One of the hallmarks of contemporary culture is the naive notion that dialogue can conquor all disputes. You hear this sort of nonsense all time, i.e. If we could communicate better we would be able to resolve our differences. The fact is dialogue only works with people who share a sufficient number of values to allow compromise (unless of course, one side capitulates). A classic counter example to the belief that dialogue can resolve all disputes, is the Israel-Palestinian conflict. Does anyone really believe that both sides don’t understand each other?
It seems to me that both parties understand each other all too well, that is why they are fighting so much. Both sides disagree at such a fundamental level that compromise is unlikely. I suggest that the same idea pervades certain animal protectionists who regularly call for “dialogue” regarding the use of animals.
Dialogue is most successful when there is truly a misunderstanding between parties. Otherwise, if there isn’t a misunderstanding and compromise is not possible, then dialogue will do little more than provide more reasons why the two parties cannot agree.
Despite their calls for dialogue, I have never been asked to speak at one of their meetings. I was asked to attend a local debate, but never dialogue or engage them on a larger level. It seems to me that if a group is regularly asking for dialogue that one should expect said group to actually be reaching out and trying to initiate it.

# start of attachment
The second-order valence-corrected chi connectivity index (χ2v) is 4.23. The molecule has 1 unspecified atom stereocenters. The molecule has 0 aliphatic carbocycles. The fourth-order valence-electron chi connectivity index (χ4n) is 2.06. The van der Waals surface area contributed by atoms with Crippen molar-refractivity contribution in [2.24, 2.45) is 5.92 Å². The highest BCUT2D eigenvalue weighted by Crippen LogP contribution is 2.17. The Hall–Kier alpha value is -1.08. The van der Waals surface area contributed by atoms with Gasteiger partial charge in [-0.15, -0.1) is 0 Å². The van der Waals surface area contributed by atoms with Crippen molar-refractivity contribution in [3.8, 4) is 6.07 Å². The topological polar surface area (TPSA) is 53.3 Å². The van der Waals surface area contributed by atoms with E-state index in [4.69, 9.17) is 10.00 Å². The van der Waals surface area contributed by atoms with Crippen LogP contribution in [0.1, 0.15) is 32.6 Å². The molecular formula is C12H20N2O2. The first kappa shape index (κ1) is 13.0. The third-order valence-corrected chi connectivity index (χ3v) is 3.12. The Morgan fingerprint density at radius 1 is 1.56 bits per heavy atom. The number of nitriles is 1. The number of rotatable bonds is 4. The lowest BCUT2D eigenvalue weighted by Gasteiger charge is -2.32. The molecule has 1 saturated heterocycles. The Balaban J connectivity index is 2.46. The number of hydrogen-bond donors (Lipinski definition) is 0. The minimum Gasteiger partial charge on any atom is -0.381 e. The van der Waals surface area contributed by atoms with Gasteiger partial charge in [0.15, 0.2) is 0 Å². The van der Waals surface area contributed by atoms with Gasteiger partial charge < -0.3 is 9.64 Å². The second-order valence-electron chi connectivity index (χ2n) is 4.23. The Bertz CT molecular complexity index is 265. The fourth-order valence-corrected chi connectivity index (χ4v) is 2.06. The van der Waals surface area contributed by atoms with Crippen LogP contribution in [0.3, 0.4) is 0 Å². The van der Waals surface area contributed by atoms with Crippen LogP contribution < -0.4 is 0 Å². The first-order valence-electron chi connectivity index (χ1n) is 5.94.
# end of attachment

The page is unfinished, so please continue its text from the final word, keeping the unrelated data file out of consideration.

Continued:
I suggest that dialogue is only worthwhile when parties commit to outlining their agenda, make public their presuppositions, and speak honestly. If this isn’t possible, then dialogue is little more than a politically correct waste of time.
I have written more on this topic in an article entitled, “The ethics of wildlife control in urbanized landscapes: A Response.” It and other publications of mine on the animal rights movement is available from my website.
Stephen M. Vantassel is tutor of theology at Kings’s Evangelical Divinity School.
Copyright 2009 Stephen M. Vantassel